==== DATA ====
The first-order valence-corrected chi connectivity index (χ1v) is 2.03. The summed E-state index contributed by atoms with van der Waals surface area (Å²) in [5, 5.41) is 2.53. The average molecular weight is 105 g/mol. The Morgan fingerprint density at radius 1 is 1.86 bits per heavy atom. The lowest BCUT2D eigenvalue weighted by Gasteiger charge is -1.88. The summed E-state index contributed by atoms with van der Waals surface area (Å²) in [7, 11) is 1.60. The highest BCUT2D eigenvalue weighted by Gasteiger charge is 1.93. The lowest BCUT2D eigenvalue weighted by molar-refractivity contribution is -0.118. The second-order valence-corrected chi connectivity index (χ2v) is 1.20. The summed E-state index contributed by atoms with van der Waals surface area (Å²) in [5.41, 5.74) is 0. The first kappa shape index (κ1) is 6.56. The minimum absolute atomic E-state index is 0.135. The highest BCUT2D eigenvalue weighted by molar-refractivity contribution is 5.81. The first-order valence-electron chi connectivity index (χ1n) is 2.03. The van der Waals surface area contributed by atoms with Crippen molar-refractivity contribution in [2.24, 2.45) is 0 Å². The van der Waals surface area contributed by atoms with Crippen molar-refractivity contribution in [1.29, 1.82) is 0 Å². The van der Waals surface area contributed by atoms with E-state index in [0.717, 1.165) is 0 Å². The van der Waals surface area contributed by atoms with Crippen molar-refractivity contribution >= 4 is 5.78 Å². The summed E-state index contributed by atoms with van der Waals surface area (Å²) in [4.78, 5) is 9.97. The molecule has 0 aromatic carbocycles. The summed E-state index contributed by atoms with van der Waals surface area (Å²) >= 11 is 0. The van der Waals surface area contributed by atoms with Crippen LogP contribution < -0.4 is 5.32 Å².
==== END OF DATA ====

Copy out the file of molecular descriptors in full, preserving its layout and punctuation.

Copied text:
The first-order valence-corrected chi connectivity index (χ1v) is 2.03. The summed E-state index contributed by atoms with van der Waals surface area (Å²) in [5, 5.41) is 2.53. The average molecular weight is 105 g/mol. The Morgan fingerprint density at radius 1 is 1.86 bits per heavy atom. The lowest BCUT2D eigenvalue weighted by Gasteiger charge is -1.88. The summed E-state index contributed by atoms with van der Waals surface area (Å²) in [7, 11) is 1.60. The highest BCUT2D eigenvalue weighted by Gasteiger charge is 1.93. The lowest BCUT2D eigenvalue weighted by molar-refractivity contribution is -0.118. The second-order valence-corrected chi connectivity index (χ2v) is 1.20. The summed E-state index contributed by atoms with van der Waals surface area (Å²) in [5.41, 5.74) is 0. The first kappa shape index (κ1) is 6.56. The minimum absolute atomic E-state index is 0.135. The highest BCUT2D eigenvalue weighted by molar-refractivity contribution is 5.81. The first-order valence-electron chi connectivity index (χ1n) is 2.03. The van der Waals surface area contributed by atoms with Crippen molar-refractivity contribution in [2.24, 2.45) is 0 Å². The van der Waals surface area contributed by atoms with Crippen molar-refractivity contribution in [1.29, 1.82) is 0 Å². The van der Waals surface area contributed by atoms with E-state index in [0.717, 1.165) is 0 Å². The van der Waals surface area contributed by atoms with Crippen molar-refractivity contribution >= 4 is 5.78 Å². The summed E-state index contributed by atoms with van der Waals surface area (Å²) in [4.78, 5) is 9.97. The molecule has 0 aromatic carbocycles. The summed E-state index contributed by atoms with van der Waals surface area (Å²) >= 11 is 0. The van der Waals surface area contributed by atoms with Crippen LogP contribution < -0.4 is 5.32 Å².